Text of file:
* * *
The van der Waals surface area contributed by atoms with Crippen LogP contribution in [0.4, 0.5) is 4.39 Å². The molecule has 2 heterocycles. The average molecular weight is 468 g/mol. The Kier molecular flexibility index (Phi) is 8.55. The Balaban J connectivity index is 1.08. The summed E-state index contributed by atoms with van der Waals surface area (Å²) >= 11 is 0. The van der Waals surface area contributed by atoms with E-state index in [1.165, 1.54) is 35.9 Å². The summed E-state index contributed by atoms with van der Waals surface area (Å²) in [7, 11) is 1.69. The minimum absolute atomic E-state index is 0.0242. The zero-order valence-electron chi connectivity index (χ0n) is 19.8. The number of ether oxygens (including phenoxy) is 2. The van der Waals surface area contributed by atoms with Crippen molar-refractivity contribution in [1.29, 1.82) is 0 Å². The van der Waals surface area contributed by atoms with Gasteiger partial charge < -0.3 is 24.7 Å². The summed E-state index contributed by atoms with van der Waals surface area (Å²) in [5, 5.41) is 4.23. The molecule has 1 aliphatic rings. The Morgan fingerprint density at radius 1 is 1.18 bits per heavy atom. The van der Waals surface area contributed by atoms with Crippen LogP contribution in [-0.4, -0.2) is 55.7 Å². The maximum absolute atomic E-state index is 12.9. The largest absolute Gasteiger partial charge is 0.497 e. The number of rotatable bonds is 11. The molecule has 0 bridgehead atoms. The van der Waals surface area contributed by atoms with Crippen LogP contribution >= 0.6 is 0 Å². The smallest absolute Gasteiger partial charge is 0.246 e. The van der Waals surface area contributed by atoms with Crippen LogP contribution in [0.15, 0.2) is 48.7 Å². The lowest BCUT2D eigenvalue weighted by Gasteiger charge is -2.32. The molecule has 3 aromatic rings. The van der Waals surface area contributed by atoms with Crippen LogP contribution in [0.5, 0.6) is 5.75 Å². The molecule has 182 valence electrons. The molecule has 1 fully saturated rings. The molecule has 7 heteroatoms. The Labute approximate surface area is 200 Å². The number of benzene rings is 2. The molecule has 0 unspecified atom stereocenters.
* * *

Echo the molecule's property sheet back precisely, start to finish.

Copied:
The van der Waals surface area contributed by atoms with Crippen LogP contribution in [0.4, 0.5) is 4.39 Å². The molecule has 2 heterocycles. The average molecular weight is 468 g/mol. The Kier molecular flexibility index (Phi) is 8.55. The Balaban J connectivity index is 1.08. The summed E-state index contributed by atoms with van der Waals surface area (Å²) >= 11 is 0. The van der Waals surface area contributed by atoms with E-state index in [1.165, 1.54) is 35.9 Å². The summed E-state index contributed by atoms with van der Waals surface area (Å²) in [7, 11) is 1.69. The minimum absolute atomic E-state index is 0.0242. The zero-order valence-electron chi connectivity index (χ0n) is 19.8. The number of ether oxygens (including phenoxy) is 2. The van der Waals surface area contributed by atoms with Crippen molar-refractivity contribution in [1.29, 1.82) is 0 Å². The van der Waals surface area contributed by atoms with Gasteiger partial charge < -0.3 is 24.7 Å². The summed E-state index contributed by atoms with van der Waals surface area (Å²) in [5, 5.41) is 4.23. The molecule has 1 aliphatic rings. The Morgan fingerprint density at radius 1 is 1.18 bits per heavy atom. The van der Waals surface area contributed by atoms with Crippen LogP contribution in [-0.4, -0.2) is 55.7 Å². The maximum absolute atomic E-state index is 12.9. The largest absolute Gasteiger partial charge is 0.497 e. The number of rotatable bonds is 11. The molecule has 0 bridgehead atoms. The van der Waals surface area contributed by atoms with Crippen LogP contribution >= 0.6 is 0 Å². The smallest absolute Gasteiger partial charge is 0.246 e. The van der Waals surface area contributed by atoms with Crippen LogP contribution in [0.15, 0.2) is 48.7 Å². The lowest BCUT2D eigenvalue weighted by Gasteiger charge is -2.32. The molecule has 3 aromatic rings. The van der Waals surface area contributed by atoms with Crippen LogP contribution in [0.5, 0.6) is 5.75 Å². The molecule has 182 valence electrons. The molecule has 1 fully saturated rings. The molecule has 7 heteroatoms. The Labute approximate surface area is 200 Å². The number of benzene rings is 2. The molecule has 0 unspecified atom stereocenters.